Redistricting and gerrymandering are topics in the news as the new US Census approaches. The reason for the renewed attention is because the census results affect the allocation of seats in the U.S. House of Representatives. In other words, as state populations change, the US Legislature reallocates seats to insure proportional representation. This reallocation process also affects the size and boundaries of state legislative districts. Every 10 years, as county populations shift, the state commission adjusts legislative district boundaries. Thus redistricting, based on the census data, is of considerable interest to the political parties. Idaho’s current bi-partisan redistricting commission is relatively immune to political pressure. Unfortunately, the Idaho Senate recently introduced a bill that seems intent on undermining independent oversight of the redistricting process.

Idaho’s Redistricting Process

Idaho’s unique shape; size; distribution of urban and rural populations; and special geography, present a special challenge to any redistricting committee intent on fairness, i.e. assuring equal weight to each vote. Consequently, the commission’s mandate requires that boundaries are set in a way that keep urban areas intact in one district. They also must attempt to use logical geographical lines and define boundaries to include an in-district transportation route. Together, these criteria are weighted and applied to ensure fair apportionment.

Suspicious Timing and Intent

SB105 is ready and awaiting a vote. The fact that the legislation is occuring so late in the session seems suspicious. It looks like an attempt to diminish the chance for public scrutiny and response. It appears that the Republican-dominated Legislature is trying once again to turn the balanced bipartisan commission into a blatantly partisan group by adding additional members chosen by the party in power. (During the last redistricting event, Republican State Central Committee officials tried to fire one of their appointed members for not being partisan enough. Idaho Press-Tribune, Jan. 23, 2012.)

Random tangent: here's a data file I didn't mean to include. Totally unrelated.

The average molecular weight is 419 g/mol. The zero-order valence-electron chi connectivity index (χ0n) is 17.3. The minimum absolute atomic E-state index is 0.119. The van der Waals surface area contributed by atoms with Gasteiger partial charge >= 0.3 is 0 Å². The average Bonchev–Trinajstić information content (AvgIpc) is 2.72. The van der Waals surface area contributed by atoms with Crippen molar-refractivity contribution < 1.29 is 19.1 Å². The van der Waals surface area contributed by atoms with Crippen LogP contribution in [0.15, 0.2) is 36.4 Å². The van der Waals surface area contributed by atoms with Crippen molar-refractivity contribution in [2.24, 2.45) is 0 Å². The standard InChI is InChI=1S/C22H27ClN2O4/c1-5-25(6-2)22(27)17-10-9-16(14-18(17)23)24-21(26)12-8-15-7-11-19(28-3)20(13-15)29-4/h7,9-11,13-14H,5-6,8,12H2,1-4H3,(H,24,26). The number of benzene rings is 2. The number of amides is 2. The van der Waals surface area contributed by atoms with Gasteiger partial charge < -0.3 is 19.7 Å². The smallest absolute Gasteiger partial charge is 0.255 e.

Push Back On Partisan Meddling

The current redistricting commission, passed with strong bipartisan support (64 percent) in 1993, has well served the needs of Idaho and is a model that other states currently in litigation for blatantly partisan gerrymandering should emulate. The current commission allows for transparency, public input, specific guidelines for drawing district lines for fairness and logic, and scrutiny by the Idaho Supreme Court. It works to assure that one’s vote counts equally. Changes to the current commission will permit elected officials to choose their voters instead of voters fairly choosing their elected officials.

Please contact your state senator immediately to express you opposition to this bill. Let’s retain fairness and logic in our redistricting plan.

Written By Paula Neils, Chair – Kootenai County Democrats